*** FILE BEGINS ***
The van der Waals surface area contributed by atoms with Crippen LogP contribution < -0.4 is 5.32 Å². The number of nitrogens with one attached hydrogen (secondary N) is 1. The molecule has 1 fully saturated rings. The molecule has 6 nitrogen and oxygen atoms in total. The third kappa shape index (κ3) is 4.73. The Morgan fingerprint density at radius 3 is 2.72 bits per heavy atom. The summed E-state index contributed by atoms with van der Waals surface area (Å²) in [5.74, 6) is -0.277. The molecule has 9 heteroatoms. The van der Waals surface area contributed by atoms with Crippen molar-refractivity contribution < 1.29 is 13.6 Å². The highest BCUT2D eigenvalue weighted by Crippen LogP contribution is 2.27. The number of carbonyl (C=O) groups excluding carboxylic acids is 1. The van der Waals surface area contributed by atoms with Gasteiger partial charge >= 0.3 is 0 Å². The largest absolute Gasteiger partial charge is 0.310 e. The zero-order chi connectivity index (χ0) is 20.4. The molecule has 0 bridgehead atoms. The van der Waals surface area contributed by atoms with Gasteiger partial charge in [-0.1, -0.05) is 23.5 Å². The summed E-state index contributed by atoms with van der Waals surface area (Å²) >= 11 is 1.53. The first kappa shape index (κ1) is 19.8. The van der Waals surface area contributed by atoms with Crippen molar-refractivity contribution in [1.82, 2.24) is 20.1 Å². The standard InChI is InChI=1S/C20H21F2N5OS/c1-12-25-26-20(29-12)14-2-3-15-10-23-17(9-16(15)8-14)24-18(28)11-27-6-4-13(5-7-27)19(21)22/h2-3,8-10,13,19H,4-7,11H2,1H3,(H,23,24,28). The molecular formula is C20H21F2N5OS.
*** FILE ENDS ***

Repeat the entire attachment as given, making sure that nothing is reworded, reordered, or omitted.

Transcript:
The van der Waals surface area contributed by atoms with Crippen LogP contribution < -0.4 is 5.32 Å². The number of nitrogens with one attached hydrogen (secondary N) is 1. The molecule has 1 fully saturated rings. The molecule has 6 nitrogen and oxygen atoms in total. The third kappa shape index (κ3) is 4.73. The Morgan fingerprint density at radius 3 is 2.72 bits per heavy atom. The summed E-state index contributed by atoms with van der Waals surface area (Å²) in [5.74, 6) is -0.277. The molecule has 9 heteroatoms. The van der Waals surface area contributed by atoms with Crippen molar-refractivity contribution < 1.29 is 13.6 Å². The highest BCUT2D eigenvalue weighted by Crippen LogP contribution is 2.27. The number of carbonyl (C=O) groups excluding carboxylic acids is 1. The van der Waals surface area contributed by atoms with Gasteiger partial charge >= 0.3 is 0 Å². The largest absolute Gasteiger partial charge is 0.310 e. The zero-order chi connectivity index (χ0) is 20.4. The molecule has 0 bridgehead atoms. The van der Waals surface area contributed by atoms with Gasteiger partial charge in [-0.1, -0.05) is 23.5 Å². The summed E-state index contributed by atoms with van der Waals surface area (Å²) >= 11 is 1.53. The first kappa shape index (κ1) is 19.8. The van der Waals surface area contributed by atoms with Crippen molar-refractivity contribution in [1.82, 2.24) is 20.1 Å². The standard InChI is InChI=1S/C20H21F2N5OS/c1-12-25-26-20(29-12)14-2-3-15-10-23-17(9-16(15)8-14)24-18(28)11-27-6-4-13(5-7-27)19(21)22/h2-3,8-10,13,19H,4-7,11H2,1H3,(H,23,24,28). The molecular formula is C20H21F2N5OS.